CNN's seven-hour city hall on the climate crisis was not the debate that many activists had been demanding for months. However, the marathon event on Wednesday evening showed remarkable differences between the Democratic presidential candidates and gave voters a foretaste of how each candidate could approach climate policy in their election.
Two of the main problems in which the candidates took completely different positions were nuclear energy and the elimination of the filibuster. They also differed in fracking, the process for extracting natural gas for energy.
In the meantime, former Vice President Joe Biden led a controversial fundraiser that was scheduled for Thursday evening and was led by an oil manager. And Senator Elizabeth Warren (D-MA) criticized the forum's focus on personal sacrifices – such as giving up meat or using plastic straws – and instead argued for the industry's responsibility for fossil fuels.
In successive sections from 5 p.m. until late at night, the candidates presented their climate plans and answered questions from moderators and selected viewers.
Climate change has become a major issue for democratic voters, and candidates are united in many ways. In the run-up to the forum, all candidates had published their own comprehensive climate plans.
Most have also expressed some support for the Green New Deal, a proposal to rapidly decarbonize the economy while creating mass jobs. They also remain behind in the Paris climate agreement, which President Donald Trump threatens to leave. And Governor Jay Inslee (D-WA), who focused his entire campaign on fighting global warming, was the focus of the event, despite having canceled the presidential race last month.
On Wednesday evening, candidates such as Senator Amy Klobuchar (D-MN) and former Housing Secretary Julián Castro Inslee warmly praised, and Warren went so far as to accept his detailed climate policy proposals.
"He said," Have them with you, "she joked." They are open sourcing companies. "
However, the forum gave the president room to work out important differences between their approaches to climate action. In the early evening, Senator Kamala Harris (D-CA) said she would shut down the Filibuster to ensure climate protection (the Senate's procedural rule provides for 60 votes instead of a simple majority).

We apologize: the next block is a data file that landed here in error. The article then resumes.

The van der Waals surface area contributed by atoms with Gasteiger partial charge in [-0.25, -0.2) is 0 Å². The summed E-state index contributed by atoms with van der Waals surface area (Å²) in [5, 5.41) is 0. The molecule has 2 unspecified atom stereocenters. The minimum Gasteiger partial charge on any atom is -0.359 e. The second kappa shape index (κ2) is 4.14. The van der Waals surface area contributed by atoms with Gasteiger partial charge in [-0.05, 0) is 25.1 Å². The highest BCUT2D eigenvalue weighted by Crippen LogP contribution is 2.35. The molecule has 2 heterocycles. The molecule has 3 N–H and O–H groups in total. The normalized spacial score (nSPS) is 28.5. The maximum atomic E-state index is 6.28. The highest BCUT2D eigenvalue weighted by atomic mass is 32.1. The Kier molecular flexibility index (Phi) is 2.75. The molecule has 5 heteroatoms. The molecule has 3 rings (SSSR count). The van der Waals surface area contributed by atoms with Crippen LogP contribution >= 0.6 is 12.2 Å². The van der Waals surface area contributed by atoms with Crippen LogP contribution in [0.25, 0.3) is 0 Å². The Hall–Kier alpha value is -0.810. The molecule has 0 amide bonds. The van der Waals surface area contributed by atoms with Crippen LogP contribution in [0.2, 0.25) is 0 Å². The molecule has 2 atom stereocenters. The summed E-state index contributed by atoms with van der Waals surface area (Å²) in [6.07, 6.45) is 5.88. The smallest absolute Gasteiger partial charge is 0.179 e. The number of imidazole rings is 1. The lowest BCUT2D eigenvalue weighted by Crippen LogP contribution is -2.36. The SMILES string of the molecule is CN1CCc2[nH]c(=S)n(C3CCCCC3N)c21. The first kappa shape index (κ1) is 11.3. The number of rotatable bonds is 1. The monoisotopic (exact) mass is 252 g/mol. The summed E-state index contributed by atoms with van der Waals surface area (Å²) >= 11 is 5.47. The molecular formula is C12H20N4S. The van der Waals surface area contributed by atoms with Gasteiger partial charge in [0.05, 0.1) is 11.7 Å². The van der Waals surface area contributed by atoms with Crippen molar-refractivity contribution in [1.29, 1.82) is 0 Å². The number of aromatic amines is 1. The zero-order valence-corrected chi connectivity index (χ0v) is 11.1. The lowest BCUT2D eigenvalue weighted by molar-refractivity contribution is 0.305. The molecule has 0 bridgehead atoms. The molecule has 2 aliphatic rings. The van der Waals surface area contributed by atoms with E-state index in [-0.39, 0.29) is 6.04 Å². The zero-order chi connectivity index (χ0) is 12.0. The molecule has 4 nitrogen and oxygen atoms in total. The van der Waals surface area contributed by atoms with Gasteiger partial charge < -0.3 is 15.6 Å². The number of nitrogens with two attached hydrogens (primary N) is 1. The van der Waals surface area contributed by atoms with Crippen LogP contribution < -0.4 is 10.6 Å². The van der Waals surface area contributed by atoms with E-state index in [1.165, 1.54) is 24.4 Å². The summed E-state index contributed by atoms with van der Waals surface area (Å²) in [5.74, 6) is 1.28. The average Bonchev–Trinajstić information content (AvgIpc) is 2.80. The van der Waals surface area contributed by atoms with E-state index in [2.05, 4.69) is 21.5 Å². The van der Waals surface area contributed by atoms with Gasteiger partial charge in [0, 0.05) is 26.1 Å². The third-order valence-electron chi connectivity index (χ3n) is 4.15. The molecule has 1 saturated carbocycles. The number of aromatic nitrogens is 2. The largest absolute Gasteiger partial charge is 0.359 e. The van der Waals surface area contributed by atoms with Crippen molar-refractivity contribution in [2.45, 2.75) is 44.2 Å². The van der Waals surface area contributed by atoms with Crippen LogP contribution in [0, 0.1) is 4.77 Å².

If lawmakers "don't act as President of the United States (against climate change), I'm ready to get rid of the Filibuster to sign a Green New Deal," said Harris.
Abolishing the filibuster would require a buy-in from the Senate itself, which would complicate the process, but many activists and legislators alike have argued that large-scale climate change measures will not be implemented as long as the filibuster persists. Warren called for the filibuster to be terminated and numerous other candidates said they were open to the possibility.
However, not all of them are on board. Senator Bernie Sanders (I-VT) disagreed with the idea during his round of surveys.
“I said we need a comprehensive reform of the filibuster. Budgetary compensation is the method we will use, ”Sanders said, arguing that his $ 16.3 trillion climate plan could go through without abolishing the process.
Nuclear energy was also a divisive issue. Sanders supports the end of nuclear energy in about a decade, arguing that "it doesn't make much sense for me to add more hazardous waste to this country."
Sen. Cory Booker (D-NJ) and entrepreneur Andrew Yang both advocated nuclear energy, claiming that the energy source that currently produces 20% of national electricity is still critical to achieving net zero emissions ,
Warren took a medium tone and set temporary support for nuclear power while not advocating new nuclear power plants. She said she supported the move away from nuclear dependency with an exit by 2035 at the latest.
Some candidates have also staked out their positions on fracking. Immediately before the forum, Sanders asked all Democrats for 2020 to support a federal fracking ban. Warren's campaign has announced that it would support such a ban. And on Wednesday evening Harris and former MP Beto O’Rourke (D-TX) made similar calls.
In contrast, Klobuchar and Biden commented on the topic: Klobuchar went so far as to advertise natural gas as a “transition fuel” that bridges the transition from fossil fuels to renewable energies.
While the candidates did not agree on political elements, one person encountered an upcoming fundraiser. Biden had scheduled a Thursday with Andrew Goldman, co-founder of Western LNG, a fossil fuel company. Like many other competitors from 2020, Biden has taken on the promise of "No Fossil Fuel Money", with which donations from companies and executives in the field of fossil fuels are sworn off.
When CNN presenter Anderson confronted Biden about the fundraiser after an audience raised the issue, the former vice president argued that Goldman was "not a fossil fuel manager," according to his financial statements. Biden then said he needed to do more research on Goldman's business while one of his senior advisers, Symone Sanders, tweeted in defense of the candidate.
"Andrew Goldman is not a fossil fuel manager. He is not involved in day-to-day operations," she wrote. "He is neither a member of the board of directors of the company nor of the board of the portfolio company." Goldman is on the Western LNG website in the area " Leadership "listed second.
Biden has previously criticized its carbon footprints. Opponents like Sanders accused him of being “in the middle of the street” to fight the crisis. On Thursday morning it was unclear whether Biden would still participate in his planned evening fundraiser.